Christmas Eve falls on Jan. 6, and the celebration continues through Jan. 19. Christmas Eve dinner — which follows a thorough cleaning and preparation of the house, as well as a visit to the cemetery to light candles to remember those who have passed on — is simple and small, Dovgan said.
“We’re supposed to start our dinner with the first star,” she said. “I remember my grandma was rushing, ‘Let’s go, it’s already 3 p.m.’ ”
The first star symbolizes when Jesus was born.
One of the main dishes on the Christmas Eve table is kutya, made from poppy seeds ground with a mortar and pestle, wheat and nuts, usually walnuts because they grow abundantly in Ukraine.
“Some families use raisins, flower seeds, honey or sugar — any other flavors they may add,” Dovgan said.
Traditions will vary from region to region and village to village. In some places the kutya is very thin, resembling a soup. In others it is thicker and has the consistency of oatmeal.
“This is the main dish you have to try first,” she said. Before partaking, the family prays and lights a candle. They might put out an empty plate and glass to remember those not with them.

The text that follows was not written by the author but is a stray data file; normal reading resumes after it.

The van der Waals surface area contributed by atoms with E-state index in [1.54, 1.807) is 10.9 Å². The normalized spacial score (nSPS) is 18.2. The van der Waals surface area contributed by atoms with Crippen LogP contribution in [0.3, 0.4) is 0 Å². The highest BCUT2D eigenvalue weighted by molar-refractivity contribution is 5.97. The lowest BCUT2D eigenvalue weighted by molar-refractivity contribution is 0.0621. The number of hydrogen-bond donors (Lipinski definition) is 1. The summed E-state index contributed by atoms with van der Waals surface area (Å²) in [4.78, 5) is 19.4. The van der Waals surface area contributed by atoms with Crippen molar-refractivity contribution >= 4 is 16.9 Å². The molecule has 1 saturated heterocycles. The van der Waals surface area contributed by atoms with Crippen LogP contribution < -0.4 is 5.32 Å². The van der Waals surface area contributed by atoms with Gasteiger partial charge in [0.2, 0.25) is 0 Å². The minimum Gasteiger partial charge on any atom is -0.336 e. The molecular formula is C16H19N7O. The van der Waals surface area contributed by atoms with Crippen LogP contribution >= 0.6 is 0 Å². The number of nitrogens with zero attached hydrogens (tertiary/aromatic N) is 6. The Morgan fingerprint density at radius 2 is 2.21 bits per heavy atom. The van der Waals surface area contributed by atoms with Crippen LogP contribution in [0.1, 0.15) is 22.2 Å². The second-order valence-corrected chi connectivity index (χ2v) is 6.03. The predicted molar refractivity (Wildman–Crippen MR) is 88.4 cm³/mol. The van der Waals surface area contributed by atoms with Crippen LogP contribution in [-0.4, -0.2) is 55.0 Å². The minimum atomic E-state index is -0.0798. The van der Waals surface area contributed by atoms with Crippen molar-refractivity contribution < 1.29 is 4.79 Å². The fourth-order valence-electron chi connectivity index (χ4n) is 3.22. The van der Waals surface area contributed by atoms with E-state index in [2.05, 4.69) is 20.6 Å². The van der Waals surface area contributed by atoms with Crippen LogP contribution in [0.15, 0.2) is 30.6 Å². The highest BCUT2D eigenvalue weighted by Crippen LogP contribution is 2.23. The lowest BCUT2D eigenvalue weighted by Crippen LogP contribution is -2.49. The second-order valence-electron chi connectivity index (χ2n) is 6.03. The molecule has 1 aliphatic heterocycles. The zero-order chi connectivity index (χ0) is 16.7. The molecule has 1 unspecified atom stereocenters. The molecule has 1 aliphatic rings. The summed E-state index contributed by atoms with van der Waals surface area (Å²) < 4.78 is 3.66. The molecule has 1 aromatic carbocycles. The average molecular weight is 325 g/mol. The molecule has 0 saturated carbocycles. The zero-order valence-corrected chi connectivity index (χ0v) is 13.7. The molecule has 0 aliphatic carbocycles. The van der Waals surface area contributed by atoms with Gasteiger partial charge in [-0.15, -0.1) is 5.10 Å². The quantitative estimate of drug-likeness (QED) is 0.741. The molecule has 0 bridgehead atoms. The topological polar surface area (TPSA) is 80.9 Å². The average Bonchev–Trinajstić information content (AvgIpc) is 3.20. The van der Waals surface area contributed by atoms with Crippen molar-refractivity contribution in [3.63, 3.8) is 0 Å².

Another dish Ukrainians enjoy on Christmas Eve is vareniki, moon-shaped ravioli stuffed with potatoes, sauerkraut and sauteed onions or mushrooms, resembling the Polish pierogi. They are normally served with sour cream when eaten outside the Christmas season, but without sour cream on Christmas Eve because of the fast.
Mushroom soup is another dish Dovgan grew up with on her Christmas Eve table.
“Sometimes it can be just mushroom broth without anything else,” she said. “The mushrooms are supposed to be those that people picked from the woods, not the regular mushrooms. They would go to the woods when it was the season and save them for this day.”
There were also pampushky. “It’s like doughnuts with no hole and nothing inside,” Dovgan said. These might accompany the mushroom soup, or for some families, borscht.